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The Rising Prominence of African Sustainable Cities

Urban areas are becoming more popular with each passing year; by 2050, it is projected that around 68% of the world’s population will live in cities. This shift to an urban residence majority makes for increased opportunities in business and lifestyle, but it also presents challenges when it comes to environmental protection and sustainability. The […]

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Urban areas are becoming more popular with each passing year; by 2050, it is projected that around 68% of the world’s population will live in cities. This shift to an urban residence majority makes for increased opportunities in business and lifestyle, but it also presents challenges when it comes to environmental protection and sustainability.

The impact of urban centers on the environment is largely negative. With rapidly-growing populations and increased demand for transportation, sustenance, and energy, cities that strive to accommodate their inhabitants risk increasing their carbon footprint and accelerating the decline of the planet’s resources. Keeping this detrimental potential in mind, city planners around the world have sought solutions to promote eco-friendly urban living solutions. 

Already, cities like Copenhagen, Denmark, Vancouver, British Columbia, and Portland, Oregon have integrated eco-friendly practices and features to support growing populations as well as the environment. With features such as public transportation powered by renewable energy, bike lanes, and a heightened awareness of water consumption, these cities have made small changes that have a big impact.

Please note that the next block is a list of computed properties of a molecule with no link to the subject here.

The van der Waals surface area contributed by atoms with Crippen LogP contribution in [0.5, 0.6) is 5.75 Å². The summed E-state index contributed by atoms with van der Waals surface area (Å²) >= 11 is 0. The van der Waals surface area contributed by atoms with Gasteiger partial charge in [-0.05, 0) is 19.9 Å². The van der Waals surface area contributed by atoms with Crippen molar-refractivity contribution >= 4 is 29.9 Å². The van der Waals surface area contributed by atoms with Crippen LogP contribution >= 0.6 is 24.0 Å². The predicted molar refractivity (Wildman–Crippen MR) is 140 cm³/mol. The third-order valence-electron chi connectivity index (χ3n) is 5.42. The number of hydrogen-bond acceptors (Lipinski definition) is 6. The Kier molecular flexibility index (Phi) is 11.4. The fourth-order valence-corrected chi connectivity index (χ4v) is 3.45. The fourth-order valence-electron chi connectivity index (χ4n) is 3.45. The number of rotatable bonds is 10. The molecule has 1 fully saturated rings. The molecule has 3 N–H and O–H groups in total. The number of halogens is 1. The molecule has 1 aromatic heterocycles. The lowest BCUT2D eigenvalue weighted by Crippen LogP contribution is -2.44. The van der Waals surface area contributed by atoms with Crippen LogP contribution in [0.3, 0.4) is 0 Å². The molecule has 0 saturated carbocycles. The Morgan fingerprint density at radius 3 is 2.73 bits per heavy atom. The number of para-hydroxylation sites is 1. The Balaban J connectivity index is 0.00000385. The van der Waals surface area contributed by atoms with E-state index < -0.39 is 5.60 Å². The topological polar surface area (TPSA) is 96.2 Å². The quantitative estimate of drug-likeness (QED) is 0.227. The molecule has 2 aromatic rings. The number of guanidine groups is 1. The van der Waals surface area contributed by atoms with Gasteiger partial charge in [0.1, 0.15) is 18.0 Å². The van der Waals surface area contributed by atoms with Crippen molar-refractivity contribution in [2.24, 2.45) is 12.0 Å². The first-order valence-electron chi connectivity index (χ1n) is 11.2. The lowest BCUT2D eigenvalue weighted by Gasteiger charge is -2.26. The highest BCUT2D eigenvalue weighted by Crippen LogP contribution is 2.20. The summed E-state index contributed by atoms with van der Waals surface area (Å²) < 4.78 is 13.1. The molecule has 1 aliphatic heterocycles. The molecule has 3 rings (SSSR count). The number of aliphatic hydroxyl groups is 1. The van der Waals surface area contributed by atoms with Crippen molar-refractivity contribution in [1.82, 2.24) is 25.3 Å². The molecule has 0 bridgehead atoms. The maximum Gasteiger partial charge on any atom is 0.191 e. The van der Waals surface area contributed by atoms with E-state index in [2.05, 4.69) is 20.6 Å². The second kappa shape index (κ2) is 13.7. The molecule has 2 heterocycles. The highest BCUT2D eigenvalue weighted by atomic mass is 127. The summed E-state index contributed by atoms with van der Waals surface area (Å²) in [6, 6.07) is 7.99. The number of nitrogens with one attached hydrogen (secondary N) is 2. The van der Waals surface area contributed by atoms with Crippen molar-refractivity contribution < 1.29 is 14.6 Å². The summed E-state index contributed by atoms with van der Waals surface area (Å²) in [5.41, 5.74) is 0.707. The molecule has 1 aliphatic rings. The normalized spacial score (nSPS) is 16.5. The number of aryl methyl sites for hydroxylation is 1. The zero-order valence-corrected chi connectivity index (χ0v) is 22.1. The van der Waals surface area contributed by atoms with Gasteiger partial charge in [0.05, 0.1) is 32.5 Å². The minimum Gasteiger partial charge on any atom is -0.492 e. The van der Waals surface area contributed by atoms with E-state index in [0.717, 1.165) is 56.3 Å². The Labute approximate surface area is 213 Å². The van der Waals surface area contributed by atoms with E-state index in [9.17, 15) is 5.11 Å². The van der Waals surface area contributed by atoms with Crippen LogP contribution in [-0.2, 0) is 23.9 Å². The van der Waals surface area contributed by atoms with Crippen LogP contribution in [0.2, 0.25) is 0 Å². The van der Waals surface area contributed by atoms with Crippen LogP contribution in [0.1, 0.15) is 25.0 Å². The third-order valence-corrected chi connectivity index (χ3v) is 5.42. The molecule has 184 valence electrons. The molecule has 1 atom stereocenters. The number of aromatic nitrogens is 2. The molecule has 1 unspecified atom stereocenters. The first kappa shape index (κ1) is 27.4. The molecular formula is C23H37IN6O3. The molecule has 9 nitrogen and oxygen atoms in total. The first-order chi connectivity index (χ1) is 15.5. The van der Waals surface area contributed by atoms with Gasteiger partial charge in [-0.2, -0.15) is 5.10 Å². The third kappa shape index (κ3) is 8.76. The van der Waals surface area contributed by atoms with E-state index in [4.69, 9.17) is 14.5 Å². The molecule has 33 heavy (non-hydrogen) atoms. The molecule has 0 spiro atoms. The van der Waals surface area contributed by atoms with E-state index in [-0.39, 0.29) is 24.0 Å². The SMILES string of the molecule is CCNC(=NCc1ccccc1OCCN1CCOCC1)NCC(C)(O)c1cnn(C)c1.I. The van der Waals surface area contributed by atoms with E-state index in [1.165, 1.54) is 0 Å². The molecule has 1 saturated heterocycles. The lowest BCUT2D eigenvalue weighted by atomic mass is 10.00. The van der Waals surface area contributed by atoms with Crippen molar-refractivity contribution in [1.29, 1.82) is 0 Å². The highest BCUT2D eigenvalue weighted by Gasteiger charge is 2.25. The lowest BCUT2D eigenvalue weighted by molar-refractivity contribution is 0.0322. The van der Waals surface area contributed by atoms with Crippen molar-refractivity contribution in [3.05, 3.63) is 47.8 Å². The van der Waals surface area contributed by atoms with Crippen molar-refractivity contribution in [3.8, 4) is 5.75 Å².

In order to be both sustainable and eco-friendly, a city must focus on its social, economic, and environment impact. Key features of a sustainable eco-city include food and water self-sustenance, minimized pollution output, and population growth accommodations.

The inaugural African Climate Summit in 2019 hosted discussions pertaining to climate risk and urban areas with sustainable cities being presented as a possible solution. Across the African continent, cities have begun adopting sustainable practices. Some nations, like Nigeria, have pledged to abide by the 17 Sustainable Development Goals (SDGs) outlined by the United Nations; these goals include sustainable city and community design, affordable and clean energy, and climate action.

Nigeria’s largest city, Lagos, which is already home to more than 24 million individuals, will host the Chagoury Group’s Eko Atlantic project; located on Victoria Island, Eko Atlantic will feature mixed-use buildings, green infrastructure, and world-class public transportation as a demonstration of sustainability in urban settings. Additional initiatives will include self-sufficient clean power supplies, an abundance of locally-sourced greenery, and innovative traffic solutions.

The future of urban development is sustainable. With sustainable, eco-friendly practices and designs, developers can improve existing cities in addition to creating new ones, thereby promoting a greener existence in urban centers in Africa and around the world.

Originally published on RonaldChagouryJr.net.

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